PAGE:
WILMINGTON, NC (WWAY) – Clean water activists are frustrated about the Cape Fear Public Utility Authority. They say the utility is buying filters from a company that is now owned by a separate corporation that pollutes the Cape Fear river.
The CFPUA has used these specific filters from Calgon Corporation for more than a decade at the Sweeney Plant. Now Calgon is owned by a company that operates out of the Fayetteville Works site where GenX originated from.
“We know it’s a good solid performer, it’s a good decision,” said Operations Director Frank Styers with the CFPUA.
Calgon Corp. creates a multitude of products including activated granular carbon water filters. CFPUA is currently negotiating prices for new filters with the Pittsburgh based company.
It was bought in September of 2017 by the Kuraray America Company. Kuraray shares facility space with Chemours and DuPont at the Fayetteville Works site.
“We can see why people may be concerned, it’s just coincidental,” said CFPUA board member Skip Watkins.
It has those in the advocacy community for clean water fired up. Clean Cape Fear taking to social media saying, “So this site creates pollution and then sells you a product to clean it up. ”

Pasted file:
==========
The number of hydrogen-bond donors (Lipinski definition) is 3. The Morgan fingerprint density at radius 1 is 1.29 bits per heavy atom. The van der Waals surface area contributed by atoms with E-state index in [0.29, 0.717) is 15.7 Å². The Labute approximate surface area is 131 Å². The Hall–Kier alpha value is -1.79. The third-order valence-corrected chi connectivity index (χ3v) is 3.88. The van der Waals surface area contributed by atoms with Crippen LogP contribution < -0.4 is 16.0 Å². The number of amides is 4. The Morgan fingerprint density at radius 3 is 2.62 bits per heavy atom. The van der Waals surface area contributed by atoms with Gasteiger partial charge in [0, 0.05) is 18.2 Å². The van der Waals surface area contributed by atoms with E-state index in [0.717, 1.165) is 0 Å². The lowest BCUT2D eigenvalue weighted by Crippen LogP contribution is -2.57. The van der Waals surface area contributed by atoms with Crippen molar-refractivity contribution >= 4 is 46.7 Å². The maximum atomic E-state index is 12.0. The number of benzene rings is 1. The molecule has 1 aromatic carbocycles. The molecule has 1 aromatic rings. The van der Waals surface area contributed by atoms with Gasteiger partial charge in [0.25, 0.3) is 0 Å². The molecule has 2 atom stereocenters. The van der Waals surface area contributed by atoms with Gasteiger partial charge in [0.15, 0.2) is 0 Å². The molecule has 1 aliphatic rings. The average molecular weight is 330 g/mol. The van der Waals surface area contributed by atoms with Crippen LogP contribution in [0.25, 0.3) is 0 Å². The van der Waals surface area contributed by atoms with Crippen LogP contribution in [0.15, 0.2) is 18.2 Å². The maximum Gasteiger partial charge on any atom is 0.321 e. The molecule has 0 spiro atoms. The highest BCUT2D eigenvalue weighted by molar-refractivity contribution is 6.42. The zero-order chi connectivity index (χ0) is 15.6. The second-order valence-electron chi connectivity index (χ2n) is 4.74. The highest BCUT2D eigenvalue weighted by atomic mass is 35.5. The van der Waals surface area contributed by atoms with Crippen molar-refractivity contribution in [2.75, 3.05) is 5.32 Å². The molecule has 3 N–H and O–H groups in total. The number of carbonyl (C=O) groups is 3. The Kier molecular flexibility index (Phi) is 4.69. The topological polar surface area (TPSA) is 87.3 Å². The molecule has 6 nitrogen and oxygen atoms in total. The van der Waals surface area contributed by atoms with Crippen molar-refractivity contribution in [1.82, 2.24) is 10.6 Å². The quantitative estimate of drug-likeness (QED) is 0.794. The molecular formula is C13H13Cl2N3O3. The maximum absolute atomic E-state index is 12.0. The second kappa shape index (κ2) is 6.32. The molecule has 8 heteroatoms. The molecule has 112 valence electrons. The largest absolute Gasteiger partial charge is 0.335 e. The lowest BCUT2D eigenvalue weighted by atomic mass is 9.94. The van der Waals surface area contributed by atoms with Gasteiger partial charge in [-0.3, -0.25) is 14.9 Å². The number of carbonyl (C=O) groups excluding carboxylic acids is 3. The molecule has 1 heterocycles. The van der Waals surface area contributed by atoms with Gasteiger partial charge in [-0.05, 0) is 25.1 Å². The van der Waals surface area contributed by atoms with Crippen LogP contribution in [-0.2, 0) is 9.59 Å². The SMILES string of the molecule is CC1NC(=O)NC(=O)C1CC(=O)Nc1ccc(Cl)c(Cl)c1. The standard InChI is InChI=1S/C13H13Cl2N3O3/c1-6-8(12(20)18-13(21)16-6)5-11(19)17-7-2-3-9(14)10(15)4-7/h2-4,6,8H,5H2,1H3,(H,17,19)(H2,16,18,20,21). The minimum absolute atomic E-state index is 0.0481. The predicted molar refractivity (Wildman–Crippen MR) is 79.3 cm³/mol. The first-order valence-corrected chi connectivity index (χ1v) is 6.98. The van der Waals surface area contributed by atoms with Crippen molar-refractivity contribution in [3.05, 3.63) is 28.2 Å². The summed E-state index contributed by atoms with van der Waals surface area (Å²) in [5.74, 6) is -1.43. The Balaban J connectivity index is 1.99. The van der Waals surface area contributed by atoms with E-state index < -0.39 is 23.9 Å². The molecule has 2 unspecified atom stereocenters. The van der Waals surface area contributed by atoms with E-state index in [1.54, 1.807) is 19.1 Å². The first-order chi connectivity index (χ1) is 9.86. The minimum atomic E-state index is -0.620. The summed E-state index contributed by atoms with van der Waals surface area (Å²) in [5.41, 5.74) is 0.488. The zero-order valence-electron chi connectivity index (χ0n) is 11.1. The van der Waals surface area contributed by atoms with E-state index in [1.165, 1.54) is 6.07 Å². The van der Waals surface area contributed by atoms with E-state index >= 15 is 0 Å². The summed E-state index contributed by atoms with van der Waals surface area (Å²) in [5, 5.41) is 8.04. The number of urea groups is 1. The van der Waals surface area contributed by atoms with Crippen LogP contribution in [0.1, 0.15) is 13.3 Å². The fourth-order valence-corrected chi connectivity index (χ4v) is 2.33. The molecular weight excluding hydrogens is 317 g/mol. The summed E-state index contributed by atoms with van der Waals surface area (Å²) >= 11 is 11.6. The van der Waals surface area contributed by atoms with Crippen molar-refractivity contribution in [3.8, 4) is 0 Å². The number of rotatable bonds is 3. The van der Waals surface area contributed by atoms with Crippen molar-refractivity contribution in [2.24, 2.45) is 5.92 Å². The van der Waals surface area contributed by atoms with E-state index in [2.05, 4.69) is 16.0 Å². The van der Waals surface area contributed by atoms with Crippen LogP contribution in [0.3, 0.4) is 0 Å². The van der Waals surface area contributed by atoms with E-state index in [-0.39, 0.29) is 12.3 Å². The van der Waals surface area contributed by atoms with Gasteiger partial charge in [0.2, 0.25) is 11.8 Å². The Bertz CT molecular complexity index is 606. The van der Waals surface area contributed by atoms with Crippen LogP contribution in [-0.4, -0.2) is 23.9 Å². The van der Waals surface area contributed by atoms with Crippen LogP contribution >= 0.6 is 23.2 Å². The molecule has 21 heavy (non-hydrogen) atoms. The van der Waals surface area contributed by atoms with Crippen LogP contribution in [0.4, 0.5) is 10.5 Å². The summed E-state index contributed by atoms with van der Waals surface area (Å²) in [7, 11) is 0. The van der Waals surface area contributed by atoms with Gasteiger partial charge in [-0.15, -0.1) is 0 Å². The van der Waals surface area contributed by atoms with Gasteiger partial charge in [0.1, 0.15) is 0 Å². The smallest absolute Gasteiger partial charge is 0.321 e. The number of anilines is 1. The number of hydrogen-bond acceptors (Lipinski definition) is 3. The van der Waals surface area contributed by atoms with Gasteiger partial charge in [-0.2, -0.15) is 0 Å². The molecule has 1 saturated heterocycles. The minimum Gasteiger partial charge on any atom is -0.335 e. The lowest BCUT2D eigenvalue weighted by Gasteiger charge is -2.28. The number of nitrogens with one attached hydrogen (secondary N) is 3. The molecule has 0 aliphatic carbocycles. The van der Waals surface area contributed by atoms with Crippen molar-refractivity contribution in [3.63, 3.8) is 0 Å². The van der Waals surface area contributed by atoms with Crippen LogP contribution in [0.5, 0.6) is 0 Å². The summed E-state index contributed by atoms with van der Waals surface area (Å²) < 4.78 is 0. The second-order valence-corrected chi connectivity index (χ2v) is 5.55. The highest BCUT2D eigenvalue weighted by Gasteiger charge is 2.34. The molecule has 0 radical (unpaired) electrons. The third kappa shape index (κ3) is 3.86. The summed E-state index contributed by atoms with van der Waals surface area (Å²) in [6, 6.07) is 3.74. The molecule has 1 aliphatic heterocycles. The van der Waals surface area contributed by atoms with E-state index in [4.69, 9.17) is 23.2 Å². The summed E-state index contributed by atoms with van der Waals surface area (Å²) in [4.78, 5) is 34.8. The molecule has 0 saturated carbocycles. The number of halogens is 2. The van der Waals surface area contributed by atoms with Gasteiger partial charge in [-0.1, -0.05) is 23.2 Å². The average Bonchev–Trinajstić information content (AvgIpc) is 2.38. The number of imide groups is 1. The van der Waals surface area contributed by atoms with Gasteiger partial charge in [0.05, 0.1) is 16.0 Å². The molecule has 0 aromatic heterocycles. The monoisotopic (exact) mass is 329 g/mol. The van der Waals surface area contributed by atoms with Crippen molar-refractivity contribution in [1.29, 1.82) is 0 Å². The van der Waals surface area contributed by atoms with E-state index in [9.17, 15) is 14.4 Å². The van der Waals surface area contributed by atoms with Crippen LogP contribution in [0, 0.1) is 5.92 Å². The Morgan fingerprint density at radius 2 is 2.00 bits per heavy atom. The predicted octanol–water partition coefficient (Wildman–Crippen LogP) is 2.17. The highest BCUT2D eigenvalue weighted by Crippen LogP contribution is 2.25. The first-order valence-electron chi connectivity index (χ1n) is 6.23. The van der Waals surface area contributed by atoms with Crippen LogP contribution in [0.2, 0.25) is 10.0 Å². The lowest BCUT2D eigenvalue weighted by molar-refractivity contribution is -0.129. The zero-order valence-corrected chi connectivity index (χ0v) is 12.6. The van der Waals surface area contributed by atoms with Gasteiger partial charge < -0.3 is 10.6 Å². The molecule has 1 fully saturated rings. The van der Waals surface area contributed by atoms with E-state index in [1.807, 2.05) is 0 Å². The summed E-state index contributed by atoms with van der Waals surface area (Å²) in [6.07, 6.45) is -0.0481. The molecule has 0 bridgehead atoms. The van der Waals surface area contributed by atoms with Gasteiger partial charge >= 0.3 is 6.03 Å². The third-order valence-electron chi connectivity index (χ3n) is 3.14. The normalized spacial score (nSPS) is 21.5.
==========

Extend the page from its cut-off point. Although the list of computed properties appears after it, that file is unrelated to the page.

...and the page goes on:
We took that question to the CFPUA and to Mr. Watkins.
“Based on information we have, Kuraray is not produced or using or manufacturing GenX or other perflourinated compounds at their Fayetteville Works facility,” said Styers. “And they make a good product. This product has been in use here for many years. And we’d like to continue that.”
“It was not an ideal situation obviously, but we have the fullest confidence in that medium cleaning our water for the citizens and rate payers at CFPUA,” said Watkins.
Our Andrew James reached out to Kuraray for comment.
A spokesperson says they have no affiliation with Chemours and DuPont, only that they utilize the same wastewater discharge site. Publicly, the NCDEQ has not penalized or disclosed that the company discharges GenX or other potentially cancerous compounds. They even went as far as singling out Chemours in their November order to the company to seize discharge and permitting Kuraray and DuPont to continue operating under the discharge permit.
Kuraray still dumps wastewater into the river. The company spokesperson could not tell us what is dumped exactly.
CFPUA board members unanimously approved replacing the filters. Styers says it will cost $1 million dollars to the utility.